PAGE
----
The following article deals with the topic “Promoting Food Security: The Contribution of Climate Smart Agriculture”, which is currently discussed at the Global Economic Symposiumin Rio. The author intends to enrich the discussion at the symposium with his personal stories and ideas.
In the climate -sensitive era post Rio +20, the optimism of the Green Revolution seems like a distant memory. In the late 1960s, technological advances in irrigation, crop genetics, and fertilization prevented billions in India, China, Mexico, and other developing countries from starving as yields of basic staple crops like wheat and rice rose dramatically. Flash forward to 2012, and a panelist from a Brazilian university speaking at the Global Economic Symposium’s morning off-the-record session, “Promoting Food Security: The Contribution of Climate Smart Agriculture.” He explained how subsidized energy in India meant that farmers were pumping water 24 hour a day to irrigate their fields without any concern for this wanton use of resources. But this is no longer the ’60s, and we know that water may fall from the sky, but that doesn’t mean there is an infinite supply. Sure enough, leaving the proverbial faucet on was straining groundwater reserves. Luckily, the panelist explained, a compromise solution was reached to reduce electricity to 8 hours per day for pumping, which is more than sufficient for the Indian farmers’ needs.
Such an effort is an example of what 21st century climate scientists and agronomists call “climate smart agriculture,” or farming techniques that sustainably increases yields, reduces greenhouse gases, and help countries reach their food goals. Food production is a hot topic right now after 2011 brought the highest ever average global food prices. The brunt of this stress on everyday life is unsurprisingly born largely by the poor in developing countries, and as such 2011 saw a spate of food riots that threatened to rival a worldwide outbreak in 2008 when prices spiked.
The aforementioned Brazilian academic explained that he is co-authoring a study together with the U.S. Food and Drug Administration on the reason behind the hike in prices that should be ready in 3-4 months. Certainly, short-run climate problems (droughts and the like) and huge demand increase from India and China for proteins played a role. However, their preliminary results suggest so far the main reason was pure and simple financial speculation. The Chicago Board of Trade, the world’s main trading exchange for agricultural commodities, showed that in the last four years, the number of purchases for corn futures has increased eight-fold and for soybeans threefold. Who is buying up all these crops and artificially driving up prices? Hedge funds, because of low opportunity costs. The panelist flatly stated: “It [the rise in prices] has nothing to do with anything else. Only the greediness of the hedge funds.”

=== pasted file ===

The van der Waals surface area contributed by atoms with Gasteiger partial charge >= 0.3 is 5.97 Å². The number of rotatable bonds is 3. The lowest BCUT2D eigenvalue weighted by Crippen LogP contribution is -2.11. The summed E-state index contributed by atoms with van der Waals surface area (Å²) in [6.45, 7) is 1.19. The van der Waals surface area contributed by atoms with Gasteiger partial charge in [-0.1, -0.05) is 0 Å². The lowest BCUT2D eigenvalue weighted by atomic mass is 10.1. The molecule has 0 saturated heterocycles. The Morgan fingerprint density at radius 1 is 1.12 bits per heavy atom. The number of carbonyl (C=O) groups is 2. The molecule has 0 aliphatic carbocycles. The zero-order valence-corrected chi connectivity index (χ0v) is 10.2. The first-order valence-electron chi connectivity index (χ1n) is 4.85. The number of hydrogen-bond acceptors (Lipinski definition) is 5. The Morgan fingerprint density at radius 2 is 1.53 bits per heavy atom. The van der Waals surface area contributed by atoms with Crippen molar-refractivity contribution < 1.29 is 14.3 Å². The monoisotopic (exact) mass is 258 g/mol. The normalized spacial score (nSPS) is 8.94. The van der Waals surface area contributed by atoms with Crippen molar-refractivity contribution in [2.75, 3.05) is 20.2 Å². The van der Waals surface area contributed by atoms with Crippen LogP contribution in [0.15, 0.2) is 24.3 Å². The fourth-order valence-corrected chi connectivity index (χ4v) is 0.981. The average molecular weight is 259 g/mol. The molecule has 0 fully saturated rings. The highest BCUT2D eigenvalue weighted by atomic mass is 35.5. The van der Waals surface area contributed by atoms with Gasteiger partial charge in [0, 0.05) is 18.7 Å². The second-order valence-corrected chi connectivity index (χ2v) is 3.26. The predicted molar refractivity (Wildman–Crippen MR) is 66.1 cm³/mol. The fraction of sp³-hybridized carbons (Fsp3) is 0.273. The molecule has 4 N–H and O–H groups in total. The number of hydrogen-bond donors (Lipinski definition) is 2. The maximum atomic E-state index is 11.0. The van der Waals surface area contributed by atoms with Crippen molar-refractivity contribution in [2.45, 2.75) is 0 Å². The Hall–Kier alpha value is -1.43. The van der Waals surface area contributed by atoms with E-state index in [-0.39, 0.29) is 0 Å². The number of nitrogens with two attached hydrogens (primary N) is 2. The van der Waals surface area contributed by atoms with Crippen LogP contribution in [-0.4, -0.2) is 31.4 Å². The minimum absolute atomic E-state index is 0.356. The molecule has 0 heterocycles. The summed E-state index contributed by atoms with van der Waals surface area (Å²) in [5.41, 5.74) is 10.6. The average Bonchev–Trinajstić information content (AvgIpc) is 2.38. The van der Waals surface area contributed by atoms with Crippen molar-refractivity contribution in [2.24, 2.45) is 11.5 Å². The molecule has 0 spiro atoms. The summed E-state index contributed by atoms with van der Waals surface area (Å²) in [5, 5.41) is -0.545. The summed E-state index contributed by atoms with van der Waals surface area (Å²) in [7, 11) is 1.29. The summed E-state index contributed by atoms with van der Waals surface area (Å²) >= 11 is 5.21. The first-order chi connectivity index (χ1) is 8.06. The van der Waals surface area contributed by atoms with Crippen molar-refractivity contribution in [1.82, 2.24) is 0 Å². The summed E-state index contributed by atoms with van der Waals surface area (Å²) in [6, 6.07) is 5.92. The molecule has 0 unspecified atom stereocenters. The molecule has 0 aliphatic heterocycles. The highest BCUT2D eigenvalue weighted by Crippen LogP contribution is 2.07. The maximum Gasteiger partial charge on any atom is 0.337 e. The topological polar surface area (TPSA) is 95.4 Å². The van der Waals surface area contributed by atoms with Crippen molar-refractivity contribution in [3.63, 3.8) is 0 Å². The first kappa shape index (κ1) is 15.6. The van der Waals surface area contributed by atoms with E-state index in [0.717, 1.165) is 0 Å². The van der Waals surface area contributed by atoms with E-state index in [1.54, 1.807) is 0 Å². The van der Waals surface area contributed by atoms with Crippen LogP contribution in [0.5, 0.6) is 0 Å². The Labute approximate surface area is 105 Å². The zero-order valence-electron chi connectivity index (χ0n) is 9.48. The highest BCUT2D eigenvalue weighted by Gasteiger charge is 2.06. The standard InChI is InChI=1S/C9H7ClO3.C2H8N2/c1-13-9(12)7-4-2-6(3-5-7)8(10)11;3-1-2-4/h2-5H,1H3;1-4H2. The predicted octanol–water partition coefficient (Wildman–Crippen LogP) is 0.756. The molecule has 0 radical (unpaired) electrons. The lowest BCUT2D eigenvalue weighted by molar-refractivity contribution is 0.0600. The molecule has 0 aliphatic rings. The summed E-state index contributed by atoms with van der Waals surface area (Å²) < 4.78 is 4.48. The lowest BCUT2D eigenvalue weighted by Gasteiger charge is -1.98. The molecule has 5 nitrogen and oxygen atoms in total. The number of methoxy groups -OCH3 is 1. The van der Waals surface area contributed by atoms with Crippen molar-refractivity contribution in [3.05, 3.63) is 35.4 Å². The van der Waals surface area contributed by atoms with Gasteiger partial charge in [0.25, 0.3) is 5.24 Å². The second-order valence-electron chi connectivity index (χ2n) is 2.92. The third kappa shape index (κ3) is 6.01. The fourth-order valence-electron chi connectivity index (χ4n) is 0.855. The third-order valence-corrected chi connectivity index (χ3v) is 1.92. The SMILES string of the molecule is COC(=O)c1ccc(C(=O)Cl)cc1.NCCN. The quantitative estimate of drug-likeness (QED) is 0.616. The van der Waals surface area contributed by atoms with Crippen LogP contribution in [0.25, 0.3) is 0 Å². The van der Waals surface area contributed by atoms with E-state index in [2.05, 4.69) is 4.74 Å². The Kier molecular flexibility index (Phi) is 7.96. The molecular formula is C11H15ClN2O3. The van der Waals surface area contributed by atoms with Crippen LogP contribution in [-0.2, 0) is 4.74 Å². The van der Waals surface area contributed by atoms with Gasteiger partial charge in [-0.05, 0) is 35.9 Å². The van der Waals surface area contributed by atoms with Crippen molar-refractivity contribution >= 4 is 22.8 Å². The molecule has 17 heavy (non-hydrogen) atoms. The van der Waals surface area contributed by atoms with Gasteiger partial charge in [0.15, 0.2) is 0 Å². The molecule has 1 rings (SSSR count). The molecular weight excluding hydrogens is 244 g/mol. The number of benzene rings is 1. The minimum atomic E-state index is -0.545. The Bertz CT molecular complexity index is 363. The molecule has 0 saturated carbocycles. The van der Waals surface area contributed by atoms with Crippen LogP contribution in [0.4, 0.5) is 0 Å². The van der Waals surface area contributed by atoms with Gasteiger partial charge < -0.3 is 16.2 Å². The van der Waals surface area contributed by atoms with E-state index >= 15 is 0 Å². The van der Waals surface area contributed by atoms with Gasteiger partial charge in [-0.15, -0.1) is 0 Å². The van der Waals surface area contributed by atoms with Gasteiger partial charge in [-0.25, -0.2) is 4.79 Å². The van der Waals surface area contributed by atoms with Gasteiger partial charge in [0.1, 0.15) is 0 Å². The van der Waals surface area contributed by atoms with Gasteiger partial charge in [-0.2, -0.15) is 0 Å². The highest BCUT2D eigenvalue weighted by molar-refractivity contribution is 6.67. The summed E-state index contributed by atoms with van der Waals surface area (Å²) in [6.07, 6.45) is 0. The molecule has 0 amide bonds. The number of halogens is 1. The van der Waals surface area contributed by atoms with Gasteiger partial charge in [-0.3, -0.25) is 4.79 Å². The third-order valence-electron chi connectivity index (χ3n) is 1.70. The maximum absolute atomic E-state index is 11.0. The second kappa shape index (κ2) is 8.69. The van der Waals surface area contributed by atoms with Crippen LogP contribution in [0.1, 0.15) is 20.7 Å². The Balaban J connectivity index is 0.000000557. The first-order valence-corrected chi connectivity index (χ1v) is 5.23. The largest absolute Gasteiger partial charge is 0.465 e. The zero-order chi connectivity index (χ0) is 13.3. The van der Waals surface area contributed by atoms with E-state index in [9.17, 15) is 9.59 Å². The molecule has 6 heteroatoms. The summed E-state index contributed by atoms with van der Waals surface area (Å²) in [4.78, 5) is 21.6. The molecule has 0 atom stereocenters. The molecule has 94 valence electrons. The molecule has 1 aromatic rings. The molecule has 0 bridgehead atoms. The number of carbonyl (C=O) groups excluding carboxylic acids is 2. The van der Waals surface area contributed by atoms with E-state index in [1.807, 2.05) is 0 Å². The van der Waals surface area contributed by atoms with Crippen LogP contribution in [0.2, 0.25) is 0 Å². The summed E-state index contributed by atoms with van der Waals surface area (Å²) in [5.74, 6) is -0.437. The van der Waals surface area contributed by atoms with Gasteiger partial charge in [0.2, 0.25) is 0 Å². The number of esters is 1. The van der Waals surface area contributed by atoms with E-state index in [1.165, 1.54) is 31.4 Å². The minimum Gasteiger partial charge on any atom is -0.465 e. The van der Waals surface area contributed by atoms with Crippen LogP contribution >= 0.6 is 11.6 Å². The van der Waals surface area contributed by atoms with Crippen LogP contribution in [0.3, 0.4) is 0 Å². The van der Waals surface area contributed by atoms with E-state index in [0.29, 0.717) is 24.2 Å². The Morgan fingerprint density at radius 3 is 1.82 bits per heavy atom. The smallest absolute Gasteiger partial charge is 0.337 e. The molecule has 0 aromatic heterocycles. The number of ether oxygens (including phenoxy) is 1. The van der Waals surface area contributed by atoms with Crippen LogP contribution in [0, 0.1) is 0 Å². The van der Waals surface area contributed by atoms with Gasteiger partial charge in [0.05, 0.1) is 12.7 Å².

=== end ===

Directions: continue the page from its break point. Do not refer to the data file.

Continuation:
Shifting gears, the role of politics also occupied a lot of attention. Small examples were cited, like an effort to grow elephant grass as biofuel in Haiti that could easily power all of Port-au-Prince, but which was shelved because of political issues. Looking locally, many of the panelists and the audience spiritedly discussed the Brazilian Forest Code, which was a hot button political issue in Brazil last year and early this year, finally getting President Dilma’s imprimateur with caveats (aka, a line-item veto of some provisions) in May. Brazil has some of the world’s largest forests reserves. As such, even slight changes in legislation about how much land has to be preserved on agribusiness farms, how high up a slope, or how close to a river one can plant affect millions of hectares and can cost or save hundreds of millions of dollars for the agriculture industry. Sadly, the stakes were so high that rainforest activists were assassinated for their advocacy work. A panelist familiar with the debate proffered, “My humble opinion is that we reached something reasonable. Transparency International didn’t like it, the big farmers didn’t like it, which is good because it was in the middle.”
Finally, Brazil was lauded by an NGO expert on agriculture for being “extraordinarily skilled at cheap and effective remote sensing monitoring via satellite, to let you know at a granular level exactly where habitat conversion is taking place.” This kind of knowledge is important because habitat conversion — that is to say, burning forest or other natural land cover to make way for planting — is the single biggest contributor to greenhouse gases. With the information that the Brazilian government collects, they are then able to set pre-conditions for penalties and establish incentives to channel habitat conversion into areas that have already been cleared. Ultimately, effective remote sensing allows all players – governments and civil societies – to know what’s happening on the ground. As the panelist succinctly explained, “If you don’t know what’s going on, you can’t address it.”
While he concluded that these efforts should be expand, particularly to Africa, another commented, “There is no model solution, please don’t try because it doesn’t exist. All solutions must be tailor made. I’m 60 years old, there are no magic hats,” he concluded with a harrumph.